Under a democratic polity, the importance of elections at any level of administration, especially the national election for choosing lawmakers by the people, has hardly any scope of elaboration. Gone are the days of monarchy and aristocracy or despotic rule where people, treated only as subjects, had no say as to who would rule over them. Now only a democratically elected government can for a fixed period manage state administration on behalf of the people. It is, therefore, obligatory for any democratic-minded political party or organisation – be that within or outside the government at a certain time – not only to take part in election but also to strengthen this democratic institution. They should also stand in guard against any conspiracy to thwart this egalitarian electoral system.
It is very much in line with this democratic principle that Prime Minister Sheikh Hasina, while addressing the nation on Friday, called upon all to take part in the next general election to be held by the end of this year as the tenure of the present government expires by the first week of January next year. Quite expectedly, the PM expressed her sincere hope that all registered political parties would participate in the next election – what she emphasised – for maintaining the country’s hard-earned democracy. It is probably clear to all knowledgeable quarters what she meant and whom she delivered the message to.We also strongly hope that the next general election is going to be qualitatively different from the immediate past one in the sense that all stakeholders will take part in it and it will be held in a completely peaceful atmosphere. We see no option for democratic political parties other than making the next national election inclusive; and as the existing political atmosphere indicates, the next parliamentary election is really going to be so.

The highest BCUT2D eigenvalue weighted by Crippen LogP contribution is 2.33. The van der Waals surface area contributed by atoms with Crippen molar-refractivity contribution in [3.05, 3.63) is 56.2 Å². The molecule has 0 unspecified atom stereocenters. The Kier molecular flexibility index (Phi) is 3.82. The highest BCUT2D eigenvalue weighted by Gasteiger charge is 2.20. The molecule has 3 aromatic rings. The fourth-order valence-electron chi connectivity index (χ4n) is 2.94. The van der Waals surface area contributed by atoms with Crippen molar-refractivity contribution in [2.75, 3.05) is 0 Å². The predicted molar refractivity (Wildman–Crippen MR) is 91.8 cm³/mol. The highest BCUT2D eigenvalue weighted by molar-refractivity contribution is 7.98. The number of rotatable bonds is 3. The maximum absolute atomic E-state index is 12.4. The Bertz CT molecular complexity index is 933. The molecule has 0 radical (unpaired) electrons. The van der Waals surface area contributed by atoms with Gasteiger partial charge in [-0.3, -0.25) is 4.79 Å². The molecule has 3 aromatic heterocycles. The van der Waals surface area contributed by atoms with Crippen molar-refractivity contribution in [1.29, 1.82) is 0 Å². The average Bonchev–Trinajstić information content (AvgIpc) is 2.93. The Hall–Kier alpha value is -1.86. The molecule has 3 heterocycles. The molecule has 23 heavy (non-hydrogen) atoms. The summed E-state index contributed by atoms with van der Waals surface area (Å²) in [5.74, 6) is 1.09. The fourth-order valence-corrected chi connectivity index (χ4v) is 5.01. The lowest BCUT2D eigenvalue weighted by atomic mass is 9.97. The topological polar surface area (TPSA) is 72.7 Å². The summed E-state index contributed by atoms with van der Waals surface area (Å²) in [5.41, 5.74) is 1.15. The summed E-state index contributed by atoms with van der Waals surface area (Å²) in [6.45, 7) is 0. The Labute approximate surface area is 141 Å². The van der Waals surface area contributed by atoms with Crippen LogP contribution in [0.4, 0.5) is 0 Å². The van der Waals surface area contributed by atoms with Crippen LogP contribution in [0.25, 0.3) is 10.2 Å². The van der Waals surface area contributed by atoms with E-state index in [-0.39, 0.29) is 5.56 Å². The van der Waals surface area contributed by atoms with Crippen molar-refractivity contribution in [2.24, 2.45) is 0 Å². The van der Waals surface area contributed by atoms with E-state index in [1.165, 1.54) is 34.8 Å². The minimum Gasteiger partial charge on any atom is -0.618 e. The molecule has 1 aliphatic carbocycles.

Disagreements on diverse issues are quite normal in a democratic system. But those differences of opinion cannot stand in the way of successfully holding the greatest political event as long as parties strictly adhere to democratic principles.
The present Election Commission has already demonstrated its credibility and ability of holding free, fair and credible election. Hopefully, the polls-time government will also discharge its duties in a manner acceptable to all. So, there is no scope for any quarter of boycotting or disrupting the most important election.